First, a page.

Unfair and unreasonable is what a respected Ontario arbitrator calls the Queen's Park demand for a province-wide wage freeze.
In a legally-binding decision, Ontario Arbitrator Norm Jesin denied a request from for-profit long-term care homes to impose a freeze on low-paid caregivers in nursing homes. A freeze would have worsened shortages of nurses and key frontline healthcare workers.
"The arbitrator has strove to be reasonable and even-handed in his ruling," said Sharleen Stewart, head of the Service Employees International Union (SEIU), which represents about 50,000 healthcare workers in Ontario, in a recent release.
"The province's call for restraint has been heard, but it has been balanced with fairness and the need to protect frontline services," she added.
The independent arbitrator carefully weighed evidence provided by the province but definitively rejected the government's case for targeting over-stretched frontline staff at a time when corporate taxes are being reduced.
"I cannot accept that compensation should be frozen because of the budget," the arbitrator said in the ruling.
The decision sets a precedent for a long queue of similar cases and is effective immediately for caregivers at about 100 nursing homes in the province who will get normal increases in line with inflation.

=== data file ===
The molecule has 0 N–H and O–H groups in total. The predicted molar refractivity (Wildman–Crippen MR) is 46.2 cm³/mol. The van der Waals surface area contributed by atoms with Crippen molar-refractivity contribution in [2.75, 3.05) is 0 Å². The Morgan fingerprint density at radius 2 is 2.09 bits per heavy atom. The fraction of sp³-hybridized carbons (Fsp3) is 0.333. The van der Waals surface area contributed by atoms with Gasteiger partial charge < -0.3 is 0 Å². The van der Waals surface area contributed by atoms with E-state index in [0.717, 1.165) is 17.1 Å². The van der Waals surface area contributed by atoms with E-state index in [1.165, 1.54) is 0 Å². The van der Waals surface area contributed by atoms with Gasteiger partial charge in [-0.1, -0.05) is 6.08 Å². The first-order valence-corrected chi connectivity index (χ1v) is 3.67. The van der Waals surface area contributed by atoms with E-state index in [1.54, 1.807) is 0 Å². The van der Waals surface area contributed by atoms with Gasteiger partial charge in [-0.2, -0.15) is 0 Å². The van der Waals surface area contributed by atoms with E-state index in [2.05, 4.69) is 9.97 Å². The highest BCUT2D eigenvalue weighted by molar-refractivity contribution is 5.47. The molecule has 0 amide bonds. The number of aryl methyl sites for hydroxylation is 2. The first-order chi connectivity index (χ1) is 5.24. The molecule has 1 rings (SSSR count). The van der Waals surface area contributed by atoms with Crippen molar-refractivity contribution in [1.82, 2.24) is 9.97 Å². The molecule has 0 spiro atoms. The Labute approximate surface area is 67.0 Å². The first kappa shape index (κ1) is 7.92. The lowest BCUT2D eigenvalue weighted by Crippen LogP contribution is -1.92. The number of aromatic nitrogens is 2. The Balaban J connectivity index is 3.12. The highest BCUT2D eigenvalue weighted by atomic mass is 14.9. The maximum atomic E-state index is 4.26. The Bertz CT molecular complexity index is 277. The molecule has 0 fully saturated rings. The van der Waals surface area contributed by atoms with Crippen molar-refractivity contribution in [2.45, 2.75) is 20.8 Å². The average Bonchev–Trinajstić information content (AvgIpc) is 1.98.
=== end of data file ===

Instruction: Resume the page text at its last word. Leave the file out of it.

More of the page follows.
"SEIU has proposed innovative alternative ways to make sure we get the best value out of investments in healthcare. We look forward to working with the province to improve quality of care for patients and deliver value-for-money for Ontarians," said Stewart.
The ruling comes after Ontario Minister of Finance Dwight Duncan publicly acknowledged that nursing home workers who were concerned about the fairness of the policy had "a very valid point."
The provincial government is expected to proceed with plans to ask executives at for-profit nursing homes to cap managers' compensation and freeze or suspend payouts to shareholders for two years so those funds can be invested in frontline care.
The ruling by the independent arbitrator is consistent with a decision by the Supreme Court of Canada in 2007 that struck down legislation with a similar intent that was introduced by the government of British Columbia.
The Supreme Court decision established that the right to free association and collective bargaining were protected under Canada's Charter of Rights and Freedom and had been violated by the provincial legislation.
The independent arbitrator was appointed under a provincial law that establishes an arms-length process for reaching fair and equitable decisions in labour disputes consistent with the Charter of Rights and Freedoms.